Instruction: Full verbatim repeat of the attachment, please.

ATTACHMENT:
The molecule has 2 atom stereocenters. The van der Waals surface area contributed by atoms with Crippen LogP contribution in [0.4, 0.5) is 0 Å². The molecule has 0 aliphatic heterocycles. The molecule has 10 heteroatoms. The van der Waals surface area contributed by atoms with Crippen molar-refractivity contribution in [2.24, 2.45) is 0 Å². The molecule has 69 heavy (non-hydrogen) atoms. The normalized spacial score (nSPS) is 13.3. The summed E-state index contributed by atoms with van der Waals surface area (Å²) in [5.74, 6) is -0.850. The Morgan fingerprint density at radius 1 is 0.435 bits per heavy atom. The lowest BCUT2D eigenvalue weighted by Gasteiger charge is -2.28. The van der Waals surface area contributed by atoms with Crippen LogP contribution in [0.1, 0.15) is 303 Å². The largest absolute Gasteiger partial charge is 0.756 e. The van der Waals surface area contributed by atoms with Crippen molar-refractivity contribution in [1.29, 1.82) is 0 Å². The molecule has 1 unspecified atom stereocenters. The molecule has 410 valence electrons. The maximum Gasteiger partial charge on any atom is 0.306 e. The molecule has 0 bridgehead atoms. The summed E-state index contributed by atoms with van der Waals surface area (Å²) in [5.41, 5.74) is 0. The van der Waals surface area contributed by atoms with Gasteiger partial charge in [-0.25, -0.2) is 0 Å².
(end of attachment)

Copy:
The molecule has 2 atom stereocenters. The van der Waals surface area contributed by atoms with Crippen LogP contribution in [0.4, 0.5) is 0 Å². The molecule has 0 aliphatic heterocycles. The molecule has 10 heteroatoms. The van der Waals surface area contributed by atoms with Crippen molar-refractivity contribution in [2.24, 2.45) is 0 Å². The molecule has 69 heavy (non-hydrogen) atoms. The normalized spacial score (nSPS) is 13.3. The summed E-state index contributed by atoms with van der Waals surface area (Å²) in [5.74, 6) is -0.850. The Morgan fingerprint density at radius 1 is 0.435 bits per heavy atom. The lowest BCUT2D eigenvalue weighted by Gasteiger charge is -2.28. The van der Waals surface area contributed by atoms with Crippen LogP contribution in [0.1, 0.15) is 303 Å². The largest absolute Gasteiger partial charge is 0.756 e. The van der Waals surface area contributed by atoms with Crippen molar-refractivity contribution in [1.29, 1.82) is 0 Å². The molecule has 1 unspecified atom stereocenters. The molecule has 410 valence electrons. The maximum Gasteiger partial charge on any atom is 0.306 e. The molecule has 0 bridgehead atoms. The summed E-state index contributed by atoms with van der Waals surface area (Å²) in [5.41, 5.74) is 0. The van der Waals surface area contributed by atoms with Gasteiger partial charge in [-0.25, -0.2) is 0 Å².